EPA Must Reveal Papers on Luminant Oversight
SAN FRANCISCO (CN) - The government can settle claims that it failed to hand over documents related to its oversight of coal-fired power plants owned by Luminant Corp.
U.S. District Judge Maria-Elena James on Wednesday approved the settlement agreement to the lawsuit filed by Sierra Club and Environmental Integrity Project in February 2011.
The groups had filed a Freedom of Information Act request in 2010 with the Environmental Protection Agency (EPA), asking for information "relating to the operations of coal-fired power plants owned by the Luminant corporation, or any of its related affiliates ... and the EPA's regulatory oversight and interactions with the company," according to the original complaint.
Luminant, a Texas-based energy development company and subsidiary of Energy Future Holdings, describes itself on its website as the "largest competitive power generation business in Texas." The company plugs in more than 15,400 megawatts of energy from numerous sources into Texas's power grid, including wind power, coal and nuclear power, its website states.
Specifically, the groups asked to see information about Luminant's air emissions, the type of fuel used at its facilities, its various production processes, and any permits Luminant sought at the local, state and federal levels.
The groups claimed the documents would prove that Luminant was violating the Clean Air Act at one of its Texas plants and would enable them to pursue legal action against the company.
The EPA sent some of the requested documents in April 2010, but denied the groups access to roughly 350,000 pages of material because it claimed the documents contained Luminant's confidential business information.
On appeal, the EPA allegedly maintained that it was still in the process of reviewing the requested documents. The groups say the agency never pinned down an exact date as to when it intended to issue a final determination on the issue.
They say the EPA had no right to deny them access to this information because the agency failed to prove that any of the records were subject to exemptions under the Freedom of Information Act.
By failing to give the groups access to its records on Luminant, the groups claimed, the EPA is denying the public knowledge about Luminant's alleged Clean Air Act violations.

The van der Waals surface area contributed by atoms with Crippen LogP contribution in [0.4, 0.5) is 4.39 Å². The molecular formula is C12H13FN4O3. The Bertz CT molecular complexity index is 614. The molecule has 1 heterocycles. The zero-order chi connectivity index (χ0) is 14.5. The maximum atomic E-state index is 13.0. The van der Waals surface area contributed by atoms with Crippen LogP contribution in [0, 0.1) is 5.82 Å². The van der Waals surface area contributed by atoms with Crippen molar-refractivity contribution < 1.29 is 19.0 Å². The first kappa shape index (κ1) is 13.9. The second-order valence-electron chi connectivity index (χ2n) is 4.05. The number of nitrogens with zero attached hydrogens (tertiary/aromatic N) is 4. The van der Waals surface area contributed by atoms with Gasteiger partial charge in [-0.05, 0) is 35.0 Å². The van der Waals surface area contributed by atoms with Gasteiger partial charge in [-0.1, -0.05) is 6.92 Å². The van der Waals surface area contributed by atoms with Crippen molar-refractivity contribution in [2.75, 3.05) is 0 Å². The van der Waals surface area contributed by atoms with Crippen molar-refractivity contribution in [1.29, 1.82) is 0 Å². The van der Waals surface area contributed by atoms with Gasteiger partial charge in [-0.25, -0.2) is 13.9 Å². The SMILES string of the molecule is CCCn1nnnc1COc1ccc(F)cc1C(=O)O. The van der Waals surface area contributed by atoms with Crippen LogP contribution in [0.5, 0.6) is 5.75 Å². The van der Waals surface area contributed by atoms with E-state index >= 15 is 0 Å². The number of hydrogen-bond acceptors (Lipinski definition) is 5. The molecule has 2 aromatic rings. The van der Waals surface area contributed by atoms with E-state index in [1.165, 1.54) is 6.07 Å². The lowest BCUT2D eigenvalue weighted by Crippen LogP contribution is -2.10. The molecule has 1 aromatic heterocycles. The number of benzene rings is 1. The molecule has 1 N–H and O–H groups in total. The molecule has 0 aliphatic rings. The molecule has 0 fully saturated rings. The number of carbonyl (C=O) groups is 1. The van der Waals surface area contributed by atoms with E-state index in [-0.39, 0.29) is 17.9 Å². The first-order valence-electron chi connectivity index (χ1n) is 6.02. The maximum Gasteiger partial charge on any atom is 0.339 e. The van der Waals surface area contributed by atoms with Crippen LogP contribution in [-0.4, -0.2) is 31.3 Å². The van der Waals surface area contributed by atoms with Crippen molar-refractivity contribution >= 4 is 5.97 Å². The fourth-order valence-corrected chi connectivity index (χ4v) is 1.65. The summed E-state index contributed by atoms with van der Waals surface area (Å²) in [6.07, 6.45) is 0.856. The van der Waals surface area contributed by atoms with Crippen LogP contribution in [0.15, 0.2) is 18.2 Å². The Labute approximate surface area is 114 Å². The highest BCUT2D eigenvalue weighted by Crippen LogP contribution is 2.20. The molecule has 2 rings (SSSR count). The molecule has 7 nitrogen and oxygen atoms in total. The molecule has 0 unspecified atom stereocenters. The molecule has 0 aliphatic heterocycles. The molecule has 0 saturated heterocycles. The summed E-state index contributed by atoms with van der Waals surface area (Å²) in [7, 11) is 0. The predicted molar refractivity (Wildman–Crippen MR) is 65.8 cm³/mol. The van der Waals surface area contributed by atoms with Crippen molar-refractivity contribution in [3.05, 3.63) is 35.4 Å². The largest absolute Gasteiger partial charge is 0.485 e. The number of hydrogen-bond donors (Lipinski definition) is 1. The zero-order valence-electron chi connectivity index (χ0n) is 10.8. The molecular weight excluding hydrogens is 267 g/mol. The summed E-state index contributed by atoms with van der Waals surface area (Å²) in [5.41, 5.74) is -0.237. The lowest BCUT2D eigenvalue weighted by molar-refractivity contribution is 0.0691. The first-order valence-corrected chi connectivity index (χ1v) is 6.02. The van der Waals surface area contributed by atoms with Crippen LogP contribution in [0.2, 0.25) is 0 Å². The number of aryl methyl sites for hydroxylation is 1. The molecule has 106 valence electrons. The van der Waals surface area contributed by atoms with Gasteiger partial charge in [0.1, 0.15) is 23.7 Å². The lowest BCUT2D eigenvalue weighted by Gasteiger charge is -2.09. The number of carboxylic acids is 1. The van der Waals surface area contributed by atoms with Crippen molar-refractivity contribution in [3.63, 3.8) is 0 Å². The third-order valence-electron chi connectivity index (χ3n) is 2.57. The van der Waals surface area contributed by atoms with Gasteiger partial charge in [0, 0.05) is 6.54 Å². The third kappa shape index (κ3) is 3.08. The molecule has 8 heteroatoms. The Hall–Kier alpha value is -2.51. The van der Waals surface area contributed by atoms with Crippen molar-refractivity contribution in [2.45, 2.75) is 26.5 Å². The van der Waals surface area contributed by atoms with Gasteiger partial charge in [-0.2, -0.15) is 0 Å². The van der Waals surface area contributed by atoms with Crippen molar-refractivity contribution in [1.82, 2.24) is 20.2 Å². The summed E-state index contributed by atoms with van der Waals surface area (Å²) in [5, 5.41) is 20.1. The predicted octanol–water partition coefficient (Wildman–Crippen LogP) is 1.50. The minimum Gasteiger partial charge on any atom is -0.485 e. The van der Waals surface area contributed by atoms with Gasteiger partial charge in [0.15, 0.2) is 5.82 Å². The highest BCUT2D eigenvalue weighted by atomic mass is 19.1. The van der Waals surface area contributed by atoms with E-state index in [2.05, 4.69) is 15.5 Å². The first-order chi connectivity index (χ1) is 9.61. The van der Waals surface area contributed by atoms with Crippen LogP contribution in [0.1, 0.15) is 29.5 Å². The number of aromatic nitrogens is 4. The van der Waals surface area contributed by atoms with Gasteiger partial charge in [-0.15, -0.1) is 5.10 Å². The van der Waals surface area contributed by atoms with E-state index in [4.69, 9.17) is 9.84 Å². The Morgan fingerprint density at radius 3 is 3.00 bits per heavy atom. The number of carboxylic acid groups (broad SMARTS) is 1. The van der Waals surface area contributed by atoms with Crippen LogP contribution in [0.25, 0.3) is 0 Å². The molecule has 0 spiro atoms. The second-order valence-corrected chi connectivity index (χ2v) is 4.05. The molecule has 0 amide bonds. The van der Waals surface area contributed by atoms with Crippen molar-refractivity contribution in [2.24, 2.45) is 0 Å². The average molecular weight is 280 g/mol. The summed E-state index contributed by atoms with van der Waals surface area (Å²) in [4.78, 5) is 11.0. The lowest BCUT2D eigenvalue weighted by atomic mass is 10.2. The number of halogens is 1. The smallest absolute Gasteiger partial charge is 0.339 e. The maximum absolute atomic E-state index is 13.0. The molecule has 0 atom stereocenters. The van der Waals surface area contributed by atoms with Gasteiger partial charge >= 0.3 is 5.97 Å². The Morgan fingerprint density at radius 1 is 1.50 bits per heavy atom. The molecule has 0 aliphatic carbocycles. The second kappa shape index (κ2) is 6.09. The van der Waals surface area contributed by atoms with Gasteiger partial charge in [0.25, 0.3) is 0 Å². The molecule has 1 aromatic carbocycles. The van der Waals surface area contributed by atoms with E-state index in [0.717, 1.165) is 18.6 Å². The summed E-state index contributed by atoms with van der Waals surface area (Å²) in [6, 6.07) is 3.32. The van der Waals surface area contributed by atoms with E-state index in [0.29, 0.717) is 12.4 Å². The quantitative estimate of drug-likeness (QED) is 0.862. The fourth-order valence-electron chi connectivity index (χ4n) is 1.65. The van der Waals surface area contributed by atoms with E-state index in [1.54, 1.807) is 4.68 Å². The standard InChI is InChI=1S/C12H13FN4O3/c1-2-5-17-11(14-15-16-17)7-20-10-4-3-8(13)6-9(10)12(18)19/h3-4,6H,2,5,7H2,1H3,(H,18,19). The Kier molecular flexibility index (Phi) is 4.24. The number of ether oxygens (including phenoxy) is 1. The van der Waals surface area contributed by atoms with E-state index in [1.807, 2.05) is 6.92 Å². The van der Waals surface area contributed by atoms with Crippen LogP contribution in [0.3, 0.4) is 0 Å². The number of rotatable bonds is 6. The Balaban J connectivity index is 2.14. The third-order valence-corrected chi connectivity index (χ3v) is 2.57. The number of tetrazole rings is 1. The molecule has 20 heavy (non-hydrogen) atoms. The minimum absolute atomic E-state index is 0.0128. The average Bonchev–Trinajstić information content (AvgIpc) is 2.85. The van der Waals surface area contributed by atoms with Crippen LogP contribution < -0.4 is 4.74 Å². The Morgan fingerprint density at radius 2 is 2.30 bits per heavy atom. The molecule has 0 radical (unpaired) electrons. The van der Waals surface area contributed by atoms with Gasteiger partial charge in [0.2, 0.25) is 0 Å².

The parties conducted good-faith negotiations and reached a settlement, which Judge James signed Wednesday.
Among other things, the settlement voids the environmentalists' original request and allows them to submit "a new, narrowed request."
"The universe of documents plaintiffs would request will be certain documents pertaining to Luminant Generation Company, LLC ('Luminant') not to extend beyond 'those documents which originated from Luminant and were included in the federal package prepared by the EPA to the Department of Justice ('DOJ') related to the July 13, 2012 Luminant Notice and Finding of Violation," the settlement states.
Should the groups decide to submit a new records request, the settlement requires the EPA to "promptly" contact Luminant to confirm whether any of the documents included in the package are confidential. Luminant then has 15 working days to respond to the confirmation request, after which the EPA must "issue a final confidentiality determination" about the documents, according to the settlement.
As for the environmentalists, the settlement requires them to dismiss with prejudice all claims against the EPA and release it from all liability that did arise or could have risen from the action.
Attorneys' fees still remain unresolved because neither party could be deemed the "prevailing party" under the Freedom of Information Act.
The groups were represented by David Bahr of Eugene, Ore., and co-counsel Elena Saxonhouse with the Sierra Club's Environmental Law Program.
U.S. Attorneys Melinda Haag and Abraham Simmons represented the EPA.